Nearly half a million individuals with opioid use disorders are hospitalized each year in the United States. While they are in the hospital, medical providers often treat complications of this disorder, such as bloodstream infections, but rarely directly address their addiction. That’s like pumping up a flat tire without ever looking for the nail that caused the problem.
Our national failure to treat opioid addiction in the hospital setting is costing lives and wasting valuable resources.
Hospitalization is a “reachable moment” for many people with opioid use disorders — they are in a safe space removed from environments that may promote drug use and, with an acute medical issue, they may be reflecting on the consequences of their addiction and open to solutions to help them enter recovery. We need to do a better job building systems and training health care professionals to adequately treat opioid use disorder in the hospital and to connect patients with ongoing outpatient treatment and support.
At the vast majority of the 6,000 acute care hospitals in the U.S., patients with opioid use disorder are typically offered little more than detoxification. In one large academic hospital, for example, fewer than 10% of patients with heart infections from intravenous drug use were provided access to drug treatment programs.
This approach isn’t effective. About 80% of people who use heroin who are provided only detox in the hospital will return to using the drug within a month of discharge. And up to 30% of hospitalized patients with a substance use disorder discharge themselves early against medical advice before completing critical medical treatment.
Patients who are offered medications to treat opioid use disorder do much better. Buprenorphine, an FDA-approved medication for opioid use disorder, reduces opioid withdrawal symptoms and decreases cravings. When started in the hospital, buprenorphine increases participation in outpatient treatment and reduces hospital readmission for opioid-related reasons. This prevents avoidable deaths and reduces the overall costs of care.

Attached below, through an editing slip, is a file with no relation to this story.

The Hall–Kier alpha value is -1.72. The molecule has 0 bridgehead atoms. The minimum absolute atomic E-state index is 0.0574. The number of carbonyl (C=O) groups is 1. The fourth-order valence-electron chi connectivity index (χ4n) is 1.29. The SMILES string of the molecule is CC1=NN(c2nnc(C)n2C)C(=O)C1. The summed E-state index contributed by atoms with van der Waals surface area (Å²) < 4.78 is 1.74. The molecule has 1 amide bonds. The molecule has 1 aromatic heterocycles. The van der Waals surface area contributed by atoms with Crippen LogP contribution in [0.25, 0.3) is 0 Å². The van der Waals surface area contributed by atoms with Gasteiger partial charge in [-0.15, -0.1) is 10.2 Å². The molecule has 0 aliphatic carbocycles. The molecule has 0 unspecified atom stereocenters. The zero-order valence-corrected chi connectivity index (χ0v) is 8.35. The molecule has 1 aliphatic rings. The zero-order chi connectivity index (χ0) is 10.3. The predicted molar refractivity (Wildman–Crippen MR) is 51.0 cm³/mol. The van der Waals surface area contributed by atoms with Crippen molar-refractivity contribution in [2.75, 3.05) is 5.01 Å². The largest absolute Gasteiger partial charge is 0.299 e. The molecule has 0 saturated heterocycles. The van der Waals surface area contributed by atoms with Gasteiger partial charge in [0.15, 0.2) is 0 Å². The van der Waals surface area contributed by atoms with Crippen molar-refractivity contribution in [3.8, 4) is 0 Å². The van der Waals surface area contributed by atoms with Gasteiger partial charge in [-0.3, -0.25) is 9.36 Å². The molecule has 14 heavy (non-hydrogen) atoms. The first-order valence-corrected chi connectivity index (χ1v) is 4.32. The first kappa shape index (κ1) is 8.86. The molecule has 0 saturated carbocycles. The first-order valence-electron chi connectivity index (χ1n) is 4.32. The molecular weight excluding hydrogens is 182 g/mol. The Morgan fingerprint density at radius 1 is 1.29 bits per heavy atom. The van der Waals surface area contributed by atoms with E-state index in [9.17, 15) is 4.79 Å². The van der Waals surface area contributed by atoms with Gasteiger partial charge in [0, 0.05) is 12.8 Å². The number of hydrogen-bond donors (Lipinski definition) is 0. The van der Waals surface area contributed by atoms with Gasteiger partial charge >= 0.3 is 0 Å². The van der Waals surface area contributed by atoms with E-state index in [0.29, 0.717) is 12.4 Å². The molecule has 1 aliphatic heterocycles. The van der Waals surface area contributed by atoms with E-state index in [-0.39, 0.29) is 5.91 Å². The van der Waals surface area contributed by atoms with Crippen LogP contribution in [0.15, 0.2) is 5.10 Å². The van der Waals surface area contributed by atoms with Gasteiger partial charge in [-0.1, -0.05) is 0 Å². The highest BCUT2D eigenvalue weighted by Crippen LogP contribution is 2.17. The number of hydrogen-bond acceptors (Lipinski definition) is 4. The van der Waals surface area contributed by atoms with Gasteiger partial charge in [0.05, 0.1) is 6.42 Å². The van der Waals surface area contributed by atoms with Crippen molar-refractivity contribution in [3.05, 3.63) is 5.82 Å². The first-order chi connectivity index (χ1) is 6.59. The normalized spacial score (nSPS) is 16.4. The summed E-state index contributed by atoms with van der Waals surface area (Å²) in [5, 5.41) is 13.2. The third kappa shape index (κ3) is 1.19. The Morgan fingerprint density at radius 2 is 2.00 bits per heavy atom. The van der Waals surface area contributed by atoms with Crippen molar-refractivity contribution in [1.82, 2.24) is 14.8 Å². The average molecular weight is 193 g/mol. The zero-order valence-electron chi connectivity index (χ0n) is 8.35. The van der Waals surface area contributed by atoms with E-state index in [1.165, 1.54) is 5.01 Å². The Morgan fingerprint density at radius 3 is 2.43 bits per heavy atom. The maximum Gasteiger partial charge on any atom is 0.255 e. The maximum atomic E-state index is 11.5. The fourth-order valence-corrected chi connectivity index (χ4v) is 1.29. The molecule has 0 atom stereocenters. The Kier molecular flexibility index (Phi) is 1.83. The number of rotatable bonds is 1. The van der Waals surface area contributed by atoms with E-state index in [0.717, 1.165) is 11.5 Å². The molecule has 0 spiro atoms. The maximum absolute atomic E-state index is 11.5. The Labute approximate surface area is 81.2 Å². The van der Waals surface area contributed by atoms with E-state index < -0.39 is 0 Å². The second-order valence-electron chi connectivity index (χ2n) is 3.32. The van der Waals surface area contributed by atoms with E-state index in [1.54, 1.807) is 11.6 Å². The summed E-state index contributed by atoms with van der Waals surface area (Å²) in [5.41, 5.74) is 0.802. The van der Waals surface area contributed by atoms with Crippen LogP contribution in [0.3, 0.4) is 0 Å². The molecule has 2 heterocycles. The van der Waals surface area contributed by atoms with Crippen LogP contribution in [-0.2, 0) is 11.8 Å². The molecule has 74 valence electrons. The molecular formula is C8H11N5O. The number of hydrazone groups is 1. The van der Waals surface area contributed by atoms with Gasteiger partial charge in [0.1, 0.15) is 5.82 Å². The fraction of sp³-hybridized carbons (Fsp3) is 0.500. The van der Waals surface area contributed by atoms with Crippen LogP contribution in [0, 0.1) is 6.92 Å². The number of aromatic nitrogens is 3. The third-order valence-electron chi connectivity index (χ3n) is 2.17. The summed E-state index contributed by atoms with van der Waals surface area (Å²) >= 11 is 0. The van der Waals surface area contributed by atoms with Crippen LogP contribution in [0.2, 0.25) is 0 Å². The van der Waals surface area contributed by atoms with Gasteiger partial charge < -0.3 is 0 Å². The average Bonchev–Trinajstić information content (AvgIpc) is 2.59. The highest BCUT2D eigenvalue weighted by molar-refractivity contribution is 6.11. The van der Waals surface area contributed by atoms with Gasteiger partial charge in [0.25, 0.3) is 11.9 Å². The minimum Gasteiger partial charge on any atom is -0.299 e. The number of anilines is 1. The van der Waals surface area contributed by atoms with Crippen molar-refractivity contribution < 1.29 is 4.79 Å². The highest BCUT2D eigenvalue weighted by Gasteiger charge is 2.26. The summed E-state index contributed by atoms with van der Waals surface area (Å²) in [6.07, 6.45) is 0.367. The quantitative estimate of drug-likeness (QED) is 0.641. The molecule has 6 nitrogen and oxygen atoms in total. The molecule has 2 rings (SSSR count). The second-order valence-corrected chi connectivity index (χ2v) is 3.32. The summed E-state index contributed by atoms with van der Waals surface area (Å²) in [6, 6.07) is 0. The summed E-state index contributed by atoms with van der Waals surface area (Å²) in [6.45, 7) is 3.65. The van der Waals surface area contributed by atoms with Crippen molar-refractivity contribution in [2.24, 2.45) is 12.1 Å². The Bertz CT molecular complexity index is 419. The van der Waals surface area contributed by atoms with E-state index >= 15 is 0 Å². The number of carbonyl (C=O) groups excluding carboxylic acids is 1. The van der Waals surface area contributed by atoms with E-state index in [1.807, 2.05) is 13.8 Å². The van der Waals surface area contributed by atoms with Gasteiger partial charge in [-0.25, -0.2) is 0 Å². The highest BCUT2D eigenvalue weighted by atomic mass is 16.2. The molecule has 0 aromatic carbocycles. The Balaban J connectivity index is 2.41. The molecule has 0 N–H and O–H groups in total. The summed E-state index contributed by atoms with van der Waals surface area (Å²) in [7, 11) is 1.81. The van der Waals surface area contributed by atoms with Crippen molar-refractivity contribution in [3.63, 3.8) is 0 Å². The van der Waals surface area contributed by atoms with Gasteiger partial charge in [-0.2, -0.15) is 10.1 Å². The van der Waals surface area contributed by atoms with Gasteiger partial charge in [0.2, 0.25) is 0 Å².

Unfortunately, buprenorphine is rarely used in the hospital setting. Prescribers describe lacking experience or formal education in treating addiction and using recovery-centered language. Many hospital-based clinicians and administrators feel that treating addiction is something that should be left to psychiatrists in the outpatient setting. While ensuring ongoing outpatient treatment is essential, ignoring this problem in the hospital is a missed opportunity to intervene.
Several institutions are working to remove these barriers. The California Bridge program and programs at Rush University, Oregon Health and Science University, University of Colorado Denver, Boston Medical Center, and Icahn School of Medicine at Mount Sinai are proof that treating opioid addiction in the hospital setting is an appropriate, necessary, and lifesaving practice.
Dell Seton Medical Center, where we work, is the only hospital in the state of Texas offering a formal program to treat opioid addiction during inpatient hospitalization. The B-Team, operated jointly by the medical center and Dell Medical School at The University of Texas at Austin, has worked with over 75 patients in less than six months, offering them the opportunity to begin medication-assisted therapy with buprenorphine. This team includes internists, psychiatrists, social workers, pharmacists, nurses, and chaplains.
It works like this: A patient with an existing opioid use disorder who is admitted to an inpatient medical floor for treatment of a medical condition is evaluated by the inpatient care team, which then consults the B-Team for assessment and treatment.
Interdisciplinary collaboration is essential to the team’s success. The social worker arranges appropriate outpatient appointments, the chaplain address the patients’ spiritual needs, and pharmacists secure access to buprenorphine.